These photographs come from a body of work referred to as “Let a Thousand Flowers Bloom,” exploring anxieties of power and globalism, post-colonialism, national and intercultural identity and the notion of non self-constructed and deconstructed individualism. The photographs present a sweet conceit of romance and violence. The subjects’ posture and expression remain sentimental, vulnerable and unformed—yet there are hidden dangers suggested.
The models for the imagery are Pan Asian Americans who could be perceived as Chinese, artists and academics specializing in Chinese studies. The costumes are discarded US military uniforms and Chinese mock-ups taken from a Beijing photography studio, specializing in “get ups” for foreign tourists to re-enact Cultural Revolution Propaganda imagery.
A Kafkaesque tongue-in-cheek frolic of the takeover of the United States of America, “Let a Thousand Flowers Bloom” takes its cues and title directly and indirectly from classic Chinese poetry, the Cultural Revolution Maoist movement and Anselm Keifer’s series of paintings of the same name. It refers to the popular Western mistranslation of the Chinese poem “Let a Hundred Flowers Bloom, Let a Hundred Schools of Thought Contend.”
Echoing his earlier portrayals of himself in sieg Heil salute to come to terms with his country’s Nazi past, Kiefer’s “Let a Thousand Flowers Bloom” showed Mao Zedong in the Chinese salute. My series asks to what extent an individual is part and parcel of and responsible for national or cultural actions?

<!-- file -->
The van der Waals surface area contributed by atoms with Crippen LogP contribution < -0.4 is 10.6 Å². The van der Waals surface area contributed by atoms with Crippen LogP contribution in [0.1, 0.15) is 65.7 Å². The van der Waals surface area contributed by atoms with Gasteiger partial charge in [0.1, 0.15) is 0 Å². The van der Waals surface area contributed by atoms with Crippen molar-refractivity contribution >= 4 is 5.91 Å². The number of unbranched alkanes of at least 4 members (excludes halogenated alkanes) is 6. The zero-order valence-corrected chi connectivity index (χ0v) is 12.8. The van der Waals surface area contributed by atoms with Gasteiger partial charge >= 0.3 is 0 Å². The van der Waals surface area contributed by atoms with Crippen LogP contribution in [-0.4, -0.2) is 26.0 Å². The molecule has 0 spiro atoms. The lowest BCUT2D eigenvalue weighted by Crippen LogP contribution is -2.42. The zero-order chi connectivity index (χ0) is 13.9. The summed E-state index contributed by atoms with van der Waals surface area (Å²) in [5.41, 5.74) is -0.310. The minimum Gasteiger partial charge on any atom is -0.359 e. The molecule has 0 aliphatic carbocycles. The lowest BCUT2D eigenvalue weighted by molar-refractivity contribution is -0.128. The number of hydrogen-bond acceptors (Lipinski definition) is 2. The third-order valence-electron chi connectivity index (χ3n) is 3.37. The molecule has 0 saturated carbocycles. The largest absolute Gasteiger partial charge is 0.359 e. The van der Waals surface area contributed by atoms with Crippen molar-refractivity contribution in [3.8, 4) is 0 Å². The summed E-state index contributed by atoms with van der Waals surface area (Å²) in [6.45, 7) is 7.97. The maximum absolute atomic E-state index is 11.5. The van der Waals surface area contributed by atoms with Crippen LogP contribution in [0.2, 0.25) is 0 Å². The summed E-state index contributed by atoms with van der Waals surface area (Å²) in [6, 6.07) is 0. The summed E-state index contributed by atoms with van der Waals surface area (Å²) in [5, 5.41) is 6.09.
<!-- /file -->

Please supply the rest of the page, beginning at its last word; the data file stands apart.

Mao had used this very poem to encourage a variety of views in the “arts and sciences” and begin the Hundred Flowers Movement. He proclaimed that in a great society the arts, academia and “a hundred schools of thought contend.” As a result, artists and academics came out of hiding and there was a brief flowering of culture before they were hunted down and destroyed.
1996-2002 Studies Self Help Graphics, Los Angeles
1992-1996 Studies Ecole Albert Defois, Vihiers, France
1990 JD University of California, Davis
1987 BA University of California, Riverside
Mei Xian Qiu (aka Cindy Suriyani) is a Los Angeles-based artist. She was born in the small town of Pekalongan, in mid Java, Indonesia, to a third generation Chinese minority family. At birth, she was given various names in preparation for societal collapse and variant potential futures—a Chinese name (Qiu Xian Mei), an American name (Cinderella) and an Indonesian name (Suriyani)—given by her parents, as well as a Catholic name by the local priest (Maria Theresia).
In the aftermath of the Chinese and Communist genocide, the family immigrated to the United States. Qiu was moved back and forth several times between the two countries during her childhood due to her parents’ initial reaction to what they perceived as the amorality of life in the West countered with the uncertainty of life in Java. Partially as a result of a growing sense of restlessness, her father joined the US Air Force and the family lived all across the country, sometimes staying in one place for just a month at a time. Qiu has also been based in Europe, China and Indonesia as an adult.